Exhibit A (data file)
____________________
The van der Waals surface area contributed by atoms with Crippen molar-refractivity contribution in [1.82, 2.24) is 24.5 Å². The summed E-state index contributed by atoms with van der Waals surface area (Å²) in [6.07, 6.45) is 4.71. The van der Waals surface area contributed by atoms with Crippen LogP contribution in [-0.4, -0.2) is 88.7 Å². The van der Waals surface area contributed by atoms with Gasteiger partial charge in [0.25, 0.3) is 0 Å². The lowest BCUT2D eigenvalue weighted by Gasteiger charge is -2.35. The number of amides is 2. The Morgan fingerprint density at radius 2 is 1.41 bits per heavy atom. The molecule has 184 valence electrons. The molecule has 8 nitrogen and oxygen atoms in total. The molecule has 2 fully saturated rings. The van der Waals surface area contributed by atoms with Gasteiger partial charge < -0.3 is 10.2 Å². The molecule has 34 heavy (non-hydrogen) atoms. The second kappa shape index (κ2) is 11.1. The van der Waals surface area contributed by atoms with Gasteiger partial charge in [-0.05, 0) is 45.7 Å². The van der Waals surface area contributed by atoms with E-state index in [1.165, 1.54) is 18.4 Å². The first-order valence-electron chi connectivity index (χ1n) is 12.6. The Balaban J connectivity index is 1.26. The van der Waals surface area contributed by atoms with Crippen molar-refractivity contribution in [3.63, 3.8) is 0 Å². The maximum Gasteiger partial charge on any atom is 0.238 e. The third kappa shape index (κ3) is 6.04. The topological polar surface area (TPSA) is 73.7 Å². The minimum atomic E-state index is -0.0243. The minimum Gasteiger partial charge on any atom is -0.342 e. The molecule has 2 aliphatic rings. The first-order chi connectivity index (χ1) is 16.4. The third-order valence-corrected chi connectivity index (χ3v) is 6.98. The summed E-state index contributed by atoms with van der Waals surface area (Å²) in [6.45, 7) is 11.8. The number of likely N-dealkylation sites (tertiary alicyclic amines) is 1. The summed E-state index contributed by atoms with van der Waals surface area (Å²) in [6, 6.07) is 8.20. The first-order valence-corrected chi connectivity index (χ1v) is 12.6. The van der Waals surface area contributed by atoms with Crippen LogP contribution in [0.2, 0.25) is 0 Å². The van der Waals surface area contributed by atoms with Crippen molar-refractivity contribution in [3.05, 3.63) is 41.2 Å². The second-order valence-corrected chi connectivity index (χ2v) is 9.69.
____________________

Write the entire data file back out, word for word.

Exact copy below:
The van der Waals surface area contributed by atoms with Crippen molar-refractivity contribution in [1.82, 2.24) is 24.5 Å². The summed E-state index contributed by atoms with van der Waals surface area (Å²) in [6.07, 6.45) is 4.71. The van der Waals surface area contributed by atoms with Crippen LogP contribution in [-0.4, -0.2) is 88.7 Å². The van der Waals surface area contributed by atoms with Gasteiger partial charge in [0.25, 0.3) is 0 Å². The lowest BCUT2D eigenvalue weighted by Gasteiger charge is -2.35. The number of amides is 2. The Morgan fingerprint density at radius 2 is 1.41 bits per heavy atom. The molecule has 184 valence electrons. The molecule has 8 nitrogen and oxygen atoms in total. The molecule has 2 fully saturated rings. The van der Waals surface area contributed by atoms with Gasteiger partial charge < -0.3 is 10.2 Å². The molecule has 34 heavy (non-hydrogen) atoms. The second kappa shape index (κ2) is 11.1. The van der Waals surface area contributed by atoms with Gasteiger partial charge in [-0.05, 0) is 45.7 Å². The van der Waals surface area contributed by atoms with E-state index in [1.165, 1.54) is 18.4 Å². The first-order valence-electron chi connectivity index (χ1n) is 12.6. The Balaban J connectivity index is 1.26. The van der Waals surface area contributed by atoms with Crippen molar-refractivity contribution in [3.63, 3.8) is 0 Å². The maximum Gasteiger partial charge on any atom is 0.238 e. The third kappa shape index (κ3) is 6.04. The topological polar surface area (TPSA) is 73.7 Å². The minimum atomic E-state index is -0.0243. The minimum Gasteiger partial charge on any atom is -0.342 e. The molecule has 2 aliphatic rings. The first-order chi connectivity index (χ1) is 16.4. The third-order valence-corrected chi connectivity index (χ3v) is 6.98. The summed E-state index contributed by atoms with van der Waals surface area (Å²) in [6.45, 7) is 11.8. The number of likely N-dealkylation sites (tertiary alicyclic amines) is 1. The summed E-state index contributed by atoms with van der Waals surface area (Å²) in [6, 6.07) is 8.20. The first-order valence-corrected chi connectivity index (χ1v) is 12.6. The van der Waals surface area contributed by atoms with Crippen LogP contribution in [0.2, 0.25) is 0 Å². The van der Waals surface area contributed by atoms with Crippen molar-refractivity contribution in [3.05, 3.63) is 41.2 Å². The second-order valence-corrected chi connectivity index (χ2v) is 9.69.